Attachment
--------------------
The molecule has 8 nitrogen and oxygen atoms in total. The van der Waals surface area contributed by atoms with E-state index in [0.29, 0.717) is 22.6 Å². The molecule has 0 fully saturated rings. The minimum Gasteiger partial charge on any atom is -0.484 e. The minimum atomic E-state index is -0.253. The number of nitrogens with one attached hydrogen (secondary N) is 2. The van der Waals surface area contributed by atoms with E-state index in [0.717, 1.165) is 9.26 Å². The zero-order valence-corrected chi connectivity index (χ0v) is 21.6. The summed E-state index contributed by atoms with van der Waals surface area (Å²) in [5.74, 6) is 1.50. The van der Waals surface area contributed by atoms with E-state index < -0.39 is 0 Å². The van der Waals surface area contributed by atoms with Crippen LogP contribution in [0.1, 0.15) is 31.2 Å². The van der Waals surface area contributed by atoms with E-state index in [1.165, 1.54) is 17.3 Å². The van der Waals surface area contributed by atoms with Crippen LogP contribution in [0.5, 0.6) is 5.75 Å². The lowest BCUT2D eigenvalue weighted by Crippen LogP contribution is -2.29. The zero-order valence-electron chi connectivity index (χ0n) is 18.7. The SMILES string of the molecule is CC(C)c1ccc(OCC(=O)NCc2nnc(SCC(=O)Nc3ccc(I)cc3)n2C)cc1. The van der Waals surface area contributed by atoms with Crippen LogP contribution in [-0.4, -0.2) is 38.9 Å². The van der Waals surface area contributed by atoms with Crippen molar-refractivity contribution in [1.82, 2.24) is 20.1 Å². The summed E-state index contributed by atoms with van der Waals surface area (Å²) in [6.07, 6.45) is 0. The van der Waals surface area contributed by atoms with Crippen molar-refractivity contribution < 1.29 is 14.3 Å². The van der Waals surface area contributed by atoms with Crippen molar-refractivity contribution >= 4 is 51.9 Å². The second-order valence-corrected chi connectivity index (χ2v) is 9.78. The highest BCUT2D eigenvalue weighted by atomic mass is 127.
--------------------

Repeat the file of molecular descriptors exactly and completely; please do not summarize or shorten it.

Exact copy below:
The molecule has 8 nitrogen and oxygen atoms in total. The van der Waals surface area contributed by atoms with E-state index in [0.29, 0.717) is 22.6 Å². The molecule has 0 fully saturated rings. The minimum Gasteiger partial charge on any atom is -0.484 e. The minimum atomic E-state index is -0.253. The number of nitrogens with one attached hydrogen (secondary N) is 2. The van der Waals surface area contributed by atoms with E-state index in [0.717, 1.165) is 9.26 Å². The zero-order valence-corrected chi connectivity index (χ0v) is 21.6. The summed E-state index contributed by atoms with van der Waals surface area (Å²) in [5.74, 6) is 1.50. The van der Waals surface area contributed by atoms with E-state index < -0.39 is 0 Å². The van der Waals surface area contributed by atoms with Crippen LogP contribution in [0.1, 0.15) is 31.2 Å². The van der Waals surface area contributed by atoms with E-state index in [1.165, 1.54) is 17.3 Å². The van der Waals surface area contributed by atoms with Crippen LogP contribution in [0.5, 0.6) is 5.75 Å². The lowest BCUT2D eigenvalue weighted by Crippen LogP contribution is -2.29. The zero-order valence-electron chi connectivity index (χ0n) is 18.7. The SMILES string of the molecule is CC(C)c1ccc(OCC(=O)NCc2nnc(SCC(=O)Nc3ccc(I)cc3)n2C)cc1. The van der Waals surface area contributed by atoms with Crippen LogP contribution in [-0.4, -0.2) is 38.9 Å². The van der Waals surface area contributed by atoms with Crippen molar-refractivity contribution in [1.82, 2.24) is 20.1 Å². The summed E-state index contributed by atoms with van der Waals surface area (Å²) in [6.07, 6.45) is 0. The van der Waals surface area contributed by atoms with Crippen molar-refractivity contribution < 1.29 is 14.3 Å². The van der Waals surface area contributed by atoms with Crippen molar-refractivity contribution >= 4 is 51.9 Å². The second-order valence-corrected chi connectivity index (χ2v) is 9.78. The highest BCUT2D eigenvalue weighted by atomic mass is 127.